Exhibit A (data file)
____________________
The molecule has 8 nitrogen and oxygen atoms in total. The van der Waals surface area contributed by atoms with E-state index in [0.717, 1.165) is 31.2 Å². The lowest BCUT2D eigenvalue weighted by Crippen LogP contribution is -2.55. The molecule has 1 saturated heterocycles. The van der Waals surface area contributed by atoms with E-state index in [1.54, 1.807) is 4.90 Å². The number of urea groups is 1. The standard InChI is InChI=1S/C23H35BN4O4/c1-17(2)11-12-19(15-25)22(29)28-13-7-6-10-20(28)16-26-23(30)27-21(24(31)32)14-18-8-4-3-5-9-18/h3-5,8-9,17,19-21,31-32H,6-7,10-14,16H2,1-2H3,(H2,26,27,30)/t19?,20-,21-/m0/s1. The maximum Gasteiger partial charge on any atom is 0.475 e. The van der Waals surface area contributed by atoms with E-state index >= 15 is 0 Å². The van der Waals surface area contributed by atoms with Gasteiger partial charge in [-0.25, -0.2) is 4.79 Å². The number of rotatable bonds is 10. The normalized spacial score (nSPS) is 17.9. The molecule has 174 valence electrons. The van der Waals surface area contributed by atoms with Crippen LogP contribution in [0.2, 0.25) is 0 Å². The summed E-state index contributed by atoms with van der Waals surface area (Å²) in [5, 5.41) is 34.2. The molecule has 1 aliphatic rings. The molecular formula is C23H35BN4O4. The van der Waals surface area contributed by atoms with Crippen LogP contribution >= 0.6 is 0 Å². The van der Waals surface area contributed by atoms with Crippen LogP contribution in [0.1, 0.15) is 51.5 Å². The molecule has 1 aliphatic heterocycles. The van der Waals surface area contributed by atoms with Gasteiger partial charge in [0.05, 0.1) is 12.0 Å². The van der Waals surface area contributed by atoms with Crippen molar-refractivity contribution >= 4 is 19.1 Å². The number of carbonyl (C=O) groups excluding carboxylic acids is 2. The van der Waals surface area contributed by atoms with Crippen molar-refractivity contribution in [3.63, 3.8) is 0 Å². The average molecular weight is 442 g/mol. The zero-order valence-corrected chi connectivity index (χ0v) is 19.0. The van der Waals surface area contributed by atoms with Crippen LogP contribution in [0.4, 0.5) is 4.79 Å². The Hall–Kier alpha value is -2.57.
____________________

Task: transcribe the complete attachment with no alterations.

The molecule has 8 nitrogen and oxygen atoms in total. The van der Waals surface area contributed by atoms with E-state index in [0.717, 1.165) is 31.2 Å². The lowest BCUT2D eigenvalue weighted by Crippen LogP contribution is -2.55. The molecule has 1 saturated heterocycles. The van der Waals surface area contributed by atoms with E-state index in [1.54, 1.807) is 4.90 Å². The number of urea groups is 1. The standard InChI is InChI=1S/C23H35BN4O4/c1-17(2)11-12-19(15-25)22(29)28-13-7-6-10-20(28)16-26-23(30)27-21(24(31)32)14-18-8-4-3-5-9-18/h3-5,8-9,17,19-21,31-32H,6-7,10-14,16H2,1-2H3,(H2,26,27,30)/t19?,20-,21-/m0/s1. The maximum Gasteiger partial charge on any atom is 0.475 e. The van der Waals surface area contributed by atoms with E-state index >= 15 is 0 Å². The van der Waals surface area contributed by atoms with Gasteiger partial charge in [-0.25, -0.2) is 4.79 Å². The number of rotatable bonds is 10. The normalized spacial score (nSPS) is 17.9. The molecule has 174 valence electrons. The van der Waals surface area contributed by atoms with Crippen LogP contribution in [0.2, 0.25) is 0 Å². The summed E-state index contributed by atoms with van der Waals surface area (Å²) in [5, 5.41) is 34.2. The molecule has 1 aliphatic rings. The molecular formula is C23H35BN4O4. The van der Waals surface area contributed by atoms with Crippen LogP contribution >= 0.6 is 0 Å². The van der Waals surface area contributed by atoms with Crippen LogP contribution in [0.1, 0.15) is 51.5 Å². The molecule has 1 aliphatic heterocycles. The van der Waals surface area contributed by atoms with Gasteiger partial charge in [0.05, 0.1) is 12.0 Å². The van der Waals surface area contributed by atoms with Crippen molar-refractivity contribution >= 4 is 19.1 Å². The number of carbonyl (C=O) groups excluding carboxylic acids is 2. The van der Waals surface area contributed by atoms with Crippen molar-refractivity contribution in [3.63, 3.8) is 0 Å². The average molecular weight is 442 g/mol. The zero-order valence-corrected chi connectivity index (χ0v) is 19.0. The van der Waals surface area contributed by atoms with Crippen LogP contribution in [0.4, 0.5) is 4.79 Å². The Hall–Kier alpha value is -2.57.